Saturday, January 21, 2017

Killing Us Softly Review

Killing Us Softly by Efrem Smith. Now, let me just say right off that this is not a mystery. That seems to be most of what I've reviewed here is mysteries, and with "killing" in the title I'm sure you'd assume right off that it's a mystery. But it's not.

That said, Killing Us Softly is a book about sin and redemption.

God's world was perfect in the beginning. Then sin entered into it, and it turned, as the author puts it, upside-down. Like Bizarro World in Superman. Mr. Smith painted a vivid picture of our world today and how it compares to the fictional Bizarro World. Things are all wonky and crazy. Animals kill each other. People kill each other. Diseases are rampant. Hopelessness abounds. How can we endure it?

There is hope. God has a plan for taking us away from all of this. And it's wonderful. So wonderful, in fact, that he wants to change us to conform to what he wants rather than what the world wants, so we can tell others about God, and that they can see a difference in us.

But to do that, we have to die to certain things. It may feel like God is killing us, very softly.

It's a powerful book and I really enjoyed reading it.

I like what he said about race: "There is no biological basis for 'race.' What we mean by race is not based on ethnicity or nationality; it has no correlation to particular behaviors or intelligence. It's based entirely on arbitrary classifications such as skin color." Also, "God did not create racial groups of human beings." However, then he goes on to say that such-and-such white guy killed people and he was arrested. Such-and-such white guy killed people and he was arrested. Such-and-such white guy killed people and he was arrested. And then, 9 black people had run-ins with cops, and they were killed. I don't like this. And I don't agree with it. The situations were vastly different. I almost quit reading the book right then and there.

But I didn't. And I'm glad. Because it really is a wonderful book. It teaches about the power of sin and what it does to man, and about how to be redeemed from that sin.

As for me, it's a pleasure to be killed softly by the loving hand of my Creator.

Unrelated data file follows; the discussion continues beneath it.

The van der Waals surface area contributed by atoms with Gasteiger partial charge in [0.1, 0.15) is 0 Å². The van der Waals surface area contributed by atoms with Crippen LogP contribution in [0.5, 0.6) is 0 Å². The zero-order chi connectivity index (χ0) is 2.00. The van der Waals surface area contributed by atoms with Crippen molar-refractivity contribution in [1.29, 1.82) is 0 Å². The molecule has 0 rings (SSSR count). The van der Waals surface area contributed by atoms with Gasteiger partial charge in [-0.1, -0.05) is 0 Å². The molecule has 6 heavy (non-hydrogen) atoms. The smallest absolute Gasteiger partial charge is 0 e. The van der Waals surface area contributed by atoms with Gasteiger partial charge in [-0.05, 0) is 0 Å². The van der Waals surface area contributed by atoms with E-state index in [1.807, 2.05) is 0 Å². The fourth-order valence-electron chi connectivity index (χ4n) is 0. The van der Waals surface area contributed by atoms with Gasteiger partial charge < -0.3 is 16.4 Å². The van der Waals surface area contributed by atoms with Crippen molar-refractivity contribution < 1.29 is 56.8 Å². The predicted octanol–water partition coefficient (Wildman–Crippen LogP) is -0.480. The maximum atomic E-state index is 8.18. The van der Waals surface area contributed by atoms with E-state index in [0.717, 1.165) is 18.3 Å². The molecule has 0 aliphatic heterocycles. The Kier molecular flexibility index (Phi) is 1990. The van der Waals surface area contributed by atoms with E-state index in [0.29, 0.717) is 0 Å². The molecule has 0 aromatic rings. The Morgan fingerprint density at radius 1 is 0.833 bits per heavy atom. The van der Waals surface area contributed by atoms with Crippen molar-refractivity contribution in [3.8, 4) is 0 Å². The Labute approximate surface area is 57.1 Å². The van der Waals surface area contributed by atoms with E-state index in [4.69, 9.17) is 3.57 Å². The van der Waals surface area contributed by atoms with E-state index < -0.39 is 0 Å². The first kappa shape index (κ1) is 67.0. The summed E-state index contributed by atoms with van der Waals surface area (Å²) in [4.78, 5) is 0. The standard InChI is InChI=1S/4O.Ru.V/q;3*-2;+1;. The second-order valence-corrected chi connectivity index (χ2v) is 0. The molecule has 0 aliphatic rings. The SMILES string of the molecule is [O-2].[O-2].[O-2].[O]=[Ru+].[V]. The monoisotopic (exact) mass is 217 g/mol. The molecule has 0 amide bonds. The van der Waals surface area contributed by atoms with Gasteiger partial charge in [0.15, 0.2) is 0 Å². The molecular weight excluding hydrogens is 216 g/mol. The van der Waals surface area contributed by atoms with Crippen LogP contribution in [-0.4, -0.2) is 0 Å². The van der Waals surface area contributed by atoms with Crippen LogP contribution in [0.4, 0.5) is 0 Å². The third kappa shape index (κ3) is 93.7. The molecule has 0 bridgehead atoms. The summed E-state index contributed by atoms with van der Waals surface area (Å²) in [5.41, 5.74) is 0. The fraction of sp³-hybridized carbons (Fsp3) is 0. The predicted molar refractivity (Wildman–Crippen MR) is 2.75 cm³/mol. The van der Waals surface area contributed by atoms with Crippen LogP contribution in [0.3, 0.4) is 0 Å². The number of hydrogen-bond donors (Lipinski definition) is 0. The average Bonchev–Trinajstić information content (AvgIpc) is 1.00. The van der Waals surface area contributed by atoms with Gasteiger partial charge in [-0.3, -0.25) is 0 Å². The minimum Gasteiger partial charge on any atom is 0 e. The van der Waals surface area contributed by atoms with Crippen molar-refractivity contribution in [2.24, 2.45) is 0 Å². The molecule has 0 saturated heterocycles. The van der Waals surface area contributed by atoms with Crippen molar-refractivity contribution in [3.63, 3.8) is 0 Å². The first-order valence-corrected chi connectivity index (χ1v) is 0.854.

I received a free copy of this book in exchange for an honest review.

Sunday, January 15, 2017

A Ghostly Reunion Review

Tonya Kappes has done it again! Seriously!

I really love Tonya's books. They're fun, engaging, and easy to read. She writes like people talk. Meaning she doesn't use overly complicated words or phrases that are difficult to understand. For me, that makes her books very enjoyable to read. You can concentrate on the story rather than decipher complicated imagery or whatnot.

That said, let's talk about the book. It's a mystery, so I can't tell you too much.

Jade Lee Peel was a beauty contest winner from Sleepy Hollow, Kentucky. She made it big as a reality show star, and came back to Sleepy Hollow to attend her high school reunion. 

But clearly, someone wasn't happy with her. Because they killed her. Now it's up to Emma Lee Raines, owner of Eternal Slumber Funeral Home, and her hunky boyfriend, sheriff Jack Henry Ross, to find the killer. 

There's something I haven't told you about Emma Lee... thanks to a bump on the head, she can see and hear ghosts. So not only does she have super cute Jack Henry to help solve the crime, she has Jade Lee herself. 

This book is fun from the first page to the last. (And the killer is quite a shock.)

Each Ghostly Southern Mystery ends with Emma meeting up with a new client; the ghost from the next book. At the end of A Ghostly Reunion we meet her next client, one I am personally very sad about. It's a beloved character. So I really can't wait until February 28th when A Ghostly Mortality is released. 

Anyways, this is another home run for Tonya Kappes. I really enjoyed it, and I hope you do too. :)